SportsProf

(Hopefully) good sports essays and observations for good sports by a guy who tries (and can sometimes fail) to be a good sport.

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Monday, January 21, 2013

RIP, Stan Musial and Earl Weaver

Very sad to note the passing of two baseball legends, the best Hall of Famer never to get the huge national hype outside his region, Stan Musial, and one of the best managers, ever, Earl Weaver. 

As to Musial, if you look up his numbers you'll proably wonder why he wasn't elevated to the same level of Baseball's Mount Rushmore as peers Joe DiMaggio and Ted Williams or some who followed, such as Hank Aaron, Willie Mays and Mickey Mantle (he was cleary better than "The Duke").  The recent biography of him paints the picture of an outstanding player and a superstar who had the courage to be kind to everyone.  Look up his stats, read the book, and you'll feel compelled to argue that Musial is one of the ten best position players of all time (on a different note, if you were to look up Lefty Grove's stats, you'd probably feel compelled to argue that he was one of the best pitchers of all time, too).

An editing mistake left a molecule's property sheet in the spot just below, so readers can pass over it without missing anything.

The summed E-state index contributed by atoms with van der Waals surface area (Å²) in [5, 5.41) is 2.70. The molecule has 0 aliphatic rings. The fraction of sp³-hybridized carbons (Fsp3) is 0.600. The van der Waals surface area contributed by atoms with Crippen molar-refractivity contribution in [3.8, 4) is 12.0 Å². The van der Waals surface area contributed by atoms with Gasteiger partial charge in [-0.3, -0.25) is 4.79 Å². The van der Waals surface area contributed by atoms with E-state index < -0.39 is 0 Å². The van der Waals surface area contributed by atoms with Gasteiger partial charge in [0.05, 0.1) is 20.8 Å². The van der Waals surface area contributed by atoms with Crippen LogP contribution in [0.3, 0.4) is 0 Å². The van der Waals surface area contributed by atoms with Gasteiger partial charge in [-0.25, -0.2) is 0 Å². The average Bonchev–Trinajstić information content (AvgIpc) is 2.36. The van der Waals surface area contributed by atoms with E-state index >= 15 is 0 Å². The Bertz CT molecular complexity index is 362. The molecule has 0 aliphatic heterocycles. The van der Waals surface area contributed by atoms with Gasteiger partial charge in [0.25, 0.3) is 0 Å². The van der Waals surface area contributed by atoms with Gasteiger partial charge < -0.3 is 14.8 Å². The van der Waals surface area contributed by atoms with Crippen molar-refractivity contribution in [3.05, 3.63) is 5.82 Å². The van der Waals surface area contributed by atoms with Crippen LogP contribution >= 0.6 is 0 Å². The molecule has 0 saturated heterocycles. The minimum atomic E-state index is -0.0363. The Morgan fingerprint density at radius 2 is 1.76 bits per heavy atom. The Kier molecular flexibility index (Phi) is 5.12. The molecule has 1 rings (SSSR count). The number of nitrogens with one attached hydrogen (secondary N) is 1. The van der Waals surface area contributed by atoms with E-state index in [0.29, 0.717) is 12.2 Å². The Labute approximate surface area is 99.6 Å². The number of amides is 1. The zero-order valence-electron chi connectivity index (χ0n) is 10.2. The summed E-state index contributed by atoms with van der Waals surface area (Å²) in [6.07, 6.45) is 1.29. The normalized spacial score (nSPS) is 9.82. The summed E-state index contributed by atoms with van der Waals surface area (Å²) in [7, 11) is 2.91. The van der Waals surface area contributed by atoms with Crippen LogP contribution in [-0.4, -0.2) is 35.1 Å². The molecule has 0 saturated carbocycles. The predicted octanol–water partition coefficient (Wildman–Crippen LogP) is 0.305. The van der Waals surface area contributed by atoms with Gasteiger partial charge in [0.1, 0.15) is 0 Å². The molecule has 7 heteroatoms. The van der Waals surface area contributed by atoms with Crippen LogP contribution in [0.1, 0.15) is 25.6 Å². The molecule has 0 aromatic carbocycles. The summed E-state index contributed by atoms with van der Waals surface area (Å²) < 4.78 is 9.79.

As for Weaver, his ejections probably eclipsed his accomplishments, and there's a famous one on YouTube of him arguing with umpire Bill Haller that is a classic (edge because of his comeback to Haller, the brother of former Giants' catcher and GM Tom Haller).  Yet, for all the histrionics, Weaver was a skilled manager, platooned well, won four pennants and a World Series. 

We probably won't see the likes of either anymore.  Musial was uncomplicated and dignified, not operating under a mystery of whether he was using a performance-enhancing drug or not, interacted well with the fans and the media and played in the same city for 22 years.  Weaver's antics probably wouldn't be tolerated today, even if the entertainment value is desperately needed, especially because of how long and sometimes antiseptic baseball games can be.  Both left their mark indelibly on the game; both will be missed.

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